If you’ve dreamed of becoming a store owner and are thinking about making
the transition from working for someone to working for yourself, there are
a few things you need to consider before making the move.
The allure of “being your own boss” is very powerful, but actually succeeding
at doing so can be elusive. To increase your chances of being successful you need
to do your homework and really think about what you’re about to undertake. Running a business can be rewarding, but it is takes hard work. Below are some of the things you need to ask consider before you go any further.
1.Get the Facts
Do you know anything about the type of store you want to open? In other words,
what kind of experience do you have? Have you worked in retail before? Or do you want to have a store because you like to “shop” or because you love “antiques”?
Be realistic. If you’re lacking knowledge, educate yourself. Talk to people; read everything you can get your hands on about the type of store you want to open and the products you want to carry. Is there a demand for what you want to offer or is the market already flooded with like businesses?
Know your competition. Who are they? What products do they sell? Who are they targeting? What would you offer that they don’t? How and where will you advertise? If you’re dreaming of your grand opening with masses of customers waiting in line because of your terrific location and great prices, think again. Although location is a big factor and lower pricing can help, those factors are not enough to sustain you. You need to have a plan. This brings us to the dreaded, yet necessary, business plan.
2. It’s All in the Details…
Everyone hates to do a business plan, but you should at least make an attempt.
Even if you “guess” at your projections, it’s a starting point. More importantly, it forces you to put on paper all the expenses you will incur before actually opening the doors. For sales projections, a visit to your local library or researching the internet will give you a wealth of information about average sales for every type of business imaginable.
As for start-up costs for a retail store, here are a few things you need to include: rent, phone, electric, credit card processing, signage, business cards, sales invoices, phone book ads, any fixtures like sales counters, shelving, employees, etc. And then there’s product; you want to open the doors with the shelves full. Do your homework! When you’re estimating, round up for expenses and down for income; that way you’re prepared for the worst.
3. Show Me The Money…
Now that you know how much money it’s going to take to get the doors open and how much you think you can bring in, where’s the money coming to sustain you until the store takes off? Your own savings? Family and friends? Bank loan?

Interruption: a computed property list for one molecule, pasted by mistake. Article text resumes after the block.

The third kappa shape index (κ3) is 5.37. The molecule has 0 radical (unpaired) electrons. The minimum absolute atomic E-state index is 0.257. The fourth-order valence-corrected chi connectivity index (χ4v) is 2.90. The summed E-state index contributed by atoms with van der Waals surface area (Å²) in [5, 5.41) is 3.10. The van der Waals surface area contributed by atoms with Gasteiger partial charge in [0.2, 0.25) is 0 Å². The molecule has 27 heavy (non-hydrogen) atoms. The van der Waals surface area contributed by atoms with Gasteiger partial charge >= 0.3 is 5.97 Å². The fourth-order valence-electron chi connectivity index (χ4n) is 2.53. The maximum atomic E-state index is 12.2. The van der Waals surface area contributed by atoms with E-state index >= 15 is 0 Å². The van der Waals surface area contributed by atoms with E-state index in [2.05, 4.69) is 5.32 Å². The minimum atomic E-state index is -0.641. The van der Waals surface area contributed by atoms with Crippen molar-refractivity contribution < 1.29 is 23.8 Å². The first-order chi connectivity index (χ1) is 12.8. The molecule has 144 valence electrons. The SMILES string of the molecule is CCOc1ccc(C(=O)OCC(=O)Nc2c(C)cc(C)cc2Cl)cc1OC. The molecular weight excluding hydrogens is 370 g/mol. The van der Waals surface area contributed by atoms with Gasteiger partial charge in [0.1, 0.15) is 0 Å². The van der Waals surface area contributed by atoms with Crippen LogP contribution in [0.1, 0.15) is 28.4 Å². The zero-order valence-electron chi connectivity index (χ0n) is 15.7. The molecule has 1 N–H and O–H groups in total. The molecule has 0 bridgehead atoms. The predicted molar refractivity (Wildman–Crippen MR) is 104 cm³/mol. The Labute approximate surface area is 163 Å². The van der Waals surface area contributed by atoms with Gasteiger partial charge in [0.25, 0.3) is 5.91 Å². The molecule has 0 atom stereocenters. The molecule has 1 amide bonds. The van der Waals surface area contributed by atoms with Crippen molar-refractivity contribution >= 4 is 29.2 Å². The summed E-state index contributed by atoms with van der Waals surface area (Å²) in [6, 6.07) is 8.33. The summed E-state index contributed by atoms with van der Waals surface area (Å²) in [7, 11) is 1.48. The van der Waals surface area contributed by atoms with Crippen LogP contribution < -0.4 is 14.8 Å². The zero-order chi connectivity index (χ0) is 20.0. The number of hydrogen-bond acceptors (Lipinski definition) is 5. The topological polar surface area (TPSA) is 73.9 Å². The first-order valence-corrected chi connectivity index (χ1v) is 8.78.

Whatever the source, make sure you have enough to cover your opening and operating expenses plus enough to live on for a minimum of one year, preferably two. Make sure you’ve factored in funds for re-stocking your inventory until sales climb so you won’t have a cash flow crunch early in the game. More businesses go under because of lack of funding than any other factor. Don’t be a statistic.
4. Against All Odds…
Speaking of statistics, the second biggest reason that businesses fail is poor management. Maybe you’re great at sales, but lousy at accounting, advertising or store layout. Most entrepreneurs wear all the hats in the beginning; from scrubbing floors to doing the books; running a store requires a number of skills.
You don’t have to be an accountant, but you do have to have some basic bookkeeping skills; without them, you may be getting calls from the State wanting to know what happened to the sales tax report you forgot to file. If you know you’re terrible at paperwork, or sales or whatever, get some help. If you can’t find a family member to help out, then be prepared to hire someone to do the jobs you can’t do.
5. The Long Haul
Passion and a love for what you’re doing are important, but not a guarantee you will succeed. Many people open businesses that started off as a hobby. They loved making widgets and started selling them. The next thing they knew they had a business. And after that the business had them. They could no longer take vacations because they hadn’t planned that far ahead. After a few years the business they loved turned out to be the thing they hated and they wondered what happened.
This typical scenario happens all the time with small business. Unless you plan for growth, you face certain burn out. Think big. Plan before you open your doors to structure it as if you were going to franchise.
Stop and think about the many management positions that would be required if you were running a large corporation. From CEO to Customer Service, start thinking in terms of personnel, policies and procedures. Being a small business is no excuse for being unstructured and sloppy.
The goal is for your business to be able to run without you. Plan every facet of your business and prepare for growth. Hiring the right people when sales begin to soar, frees you up to start planning the next step for your store or maybe just a long deserved vacation. Planned business growth means financial success and freedom! And creative freedom is the reason you chose the crazy world of retail in the first place.